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Liberals Phone Home

By Thomas B. Cotton

The small things in life often matter most, for they lack the frivolous and the superfluous that can obscure the essential. So it is with modern liberalism. To understand its modus operandi, we need to look at nothing so grand as FDR's New Deal or LBJ's Great Society. We need only look at our telephone bills.

Since January, Americans have been paying a new federal tax on long-distance telephone services. Now, this news might come as a surprise to many, since long-distance bills contain no new line item to account for the tax. The story of behind this invisible tax captures the essence of modern liberalism. It demonstrates how liberals advance their political agenda through a putrid combination of procedure and substance.

The procedure of liberalism is lawlessness. Liberals have no patience for democratic processes and political persuasion; after all, the people voted for Reagan--twice! So liberals do not condescend to build national political and legislative majorities. That approach is too tenuous since the people might not accept the putative wisdom of liberalism. Liberals instead use the courts and the bureaucracy to accomplish that which they cannot accomplish at the ballot box. They push their programs on Americans by fiat, without the deliberation or compromise a diverse, continental republic otherwise demands.

The substance of liberalism is foolishness, which explains why liberals avoid the ballot box, since Americans largely have the common sense to recognize foolishness for what it is and reject it as such. For example, liberals wanted to help the poor, especially poor children, so they created a welfare system with perverse incentives that encouraged the birth of children into poverty. For another example, liberals want to open political office to all candidates, so they seek to limit the availability of indispensable campaign funds. The list could continue endlessly, but the point is the same: liberal policies are counterintuitive on their face, lacking logical and factual argument.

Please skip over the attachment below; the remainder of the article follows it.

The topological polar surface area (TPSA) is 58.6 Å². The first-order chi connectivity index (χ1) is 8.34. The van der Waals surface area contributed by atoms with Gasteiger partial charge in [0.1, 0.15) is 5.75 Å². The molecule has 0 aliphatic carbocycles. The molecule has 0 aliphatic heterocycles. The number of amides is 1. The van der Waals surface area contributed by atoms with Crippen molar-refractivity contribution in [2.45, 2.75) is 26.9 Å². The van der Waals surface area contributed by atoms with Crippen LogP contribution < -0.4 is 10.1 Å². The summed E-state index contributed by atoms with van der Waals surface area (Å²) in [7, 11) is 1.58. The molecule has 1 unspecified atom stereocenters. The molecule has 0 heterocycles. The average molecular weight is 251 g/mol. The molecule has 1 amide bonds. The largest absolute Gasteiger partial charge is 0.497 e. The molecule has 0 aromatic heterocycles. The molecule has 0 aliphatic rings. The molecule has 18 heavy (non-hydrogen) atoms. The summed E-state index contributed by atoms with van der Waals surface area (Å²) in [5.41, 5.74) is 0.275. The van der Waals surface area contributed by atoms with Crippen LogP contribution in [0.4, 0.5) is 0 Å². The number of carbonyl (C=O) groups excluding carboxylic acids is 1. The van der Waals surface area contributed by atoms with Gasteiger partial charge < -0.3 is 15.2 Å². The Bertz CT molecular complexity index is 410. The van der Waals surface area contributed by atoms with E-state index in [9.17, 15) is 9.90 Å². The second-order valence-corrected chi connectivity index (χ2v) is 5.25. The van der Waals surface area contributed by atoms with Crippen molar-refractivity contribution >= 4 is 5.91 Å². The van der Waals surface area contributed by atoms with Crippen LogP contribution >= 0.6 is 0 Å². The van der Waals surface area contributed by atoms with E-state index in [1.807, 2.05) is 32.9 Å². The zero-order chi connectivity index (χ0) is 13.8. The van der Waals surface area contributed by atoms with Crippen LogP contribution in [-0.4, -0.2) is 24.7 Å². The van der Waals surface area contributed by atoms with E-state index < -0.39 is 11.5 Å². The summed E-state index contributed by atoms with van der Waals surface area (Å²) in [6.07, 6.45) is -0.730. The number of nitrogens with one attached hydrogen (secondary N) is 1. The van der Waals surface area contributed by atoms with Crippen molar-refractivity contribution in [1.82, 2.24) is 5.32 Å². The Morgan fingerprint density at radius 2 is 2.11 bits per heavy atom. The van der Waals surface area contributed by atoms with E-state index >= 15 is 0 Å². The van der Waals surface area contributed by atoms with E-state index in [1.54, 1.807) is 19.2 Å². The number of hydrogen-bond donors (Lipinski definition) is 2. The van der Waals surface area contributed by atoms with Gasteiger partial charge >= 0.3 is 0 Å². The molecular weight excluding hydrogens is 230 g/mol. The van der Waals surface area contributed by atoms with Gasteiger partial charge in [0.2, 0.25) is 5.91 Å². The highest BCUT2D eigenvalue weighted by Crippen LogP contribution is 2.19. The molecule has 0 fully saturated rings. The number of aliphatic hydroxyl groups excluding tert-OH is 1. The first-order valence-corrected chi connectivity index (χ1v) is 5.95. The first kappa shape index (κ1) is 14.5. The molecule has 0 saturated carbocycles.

Now comes the new tax hidden in long-distance bills. Not surprisingly, the proposal originated in the office of Vice President Al Gore '69. Last fall, Gore put the Clinton administration behind the tax, whose revenue will subsidize Internet access for public schools and libraries. Yet, the administration soon learned that the tax, which would raise about $10 billion over four years, had little support on Capitol Hill.

The administration was undeterred by the absence of legislative support for the tax. (You'd think something like the Constitution required Congress to approve taxes.) It turned to the Federal Communications Commission (FCC) chair William Kennard, who obsequiously obliged the administration's wishes. Last December, Kennard issued a FCC order implementing the tax. The order--or more precisely, the ukase--came with no public notification, which is required by law.

As implemented by the FCC, long-distance companies such as AT&T, MCI and Sprint pay the tax revenue directly to the federal government. Naturally unwilling to sacrifice profits, the long-distance companies passed the tax along to consumers. Fearing customer criticism for an apparent rate hike, the long-distance companies also planned to list the new tax as a line item on long-distance bills. The liberals responsible for the tax would not tolerate such disclosure, however, so the FCC and the vice president's office leaned on the companies to hide the tax in exchange for slower implementation of it. The result: consumers now pay the tax without knowledge of it.

So much for the lawlessness, now for the foolishness. Despite blather about the "information superhighway" in popular culture, connecting classrooms and libraries to the Internet is a horrible idea. The Internet at best brings convenience to everyday life. It allows us to check the weather, the news, the stock market and so on very quickly. None of this information helps educate children. But the Internet does not just fail to educate children; it even obstructs their education. The information on it lacks veritable scholastic quality because it is not filtered through the ordinary editing and publishing process of books and magazines. Moreover, the Internet has too many temptations--ESPNet and Playboy come to mind--to distract students bored with their assignments and looking for some fun.

So there we have it, the distinctive combination of lawlessness and foolishness that characterizes modern liberalism. With utter disregard for democratic legitimacy and policy soundness, liberals have struck again. This time, however, they were too clever by half, for liberals never have displayed their underhandedness and silliness in purer form.

Thomas B. Cotton '98 is government concentrator living in Adams House. His column appears on alternate Wednesdays.

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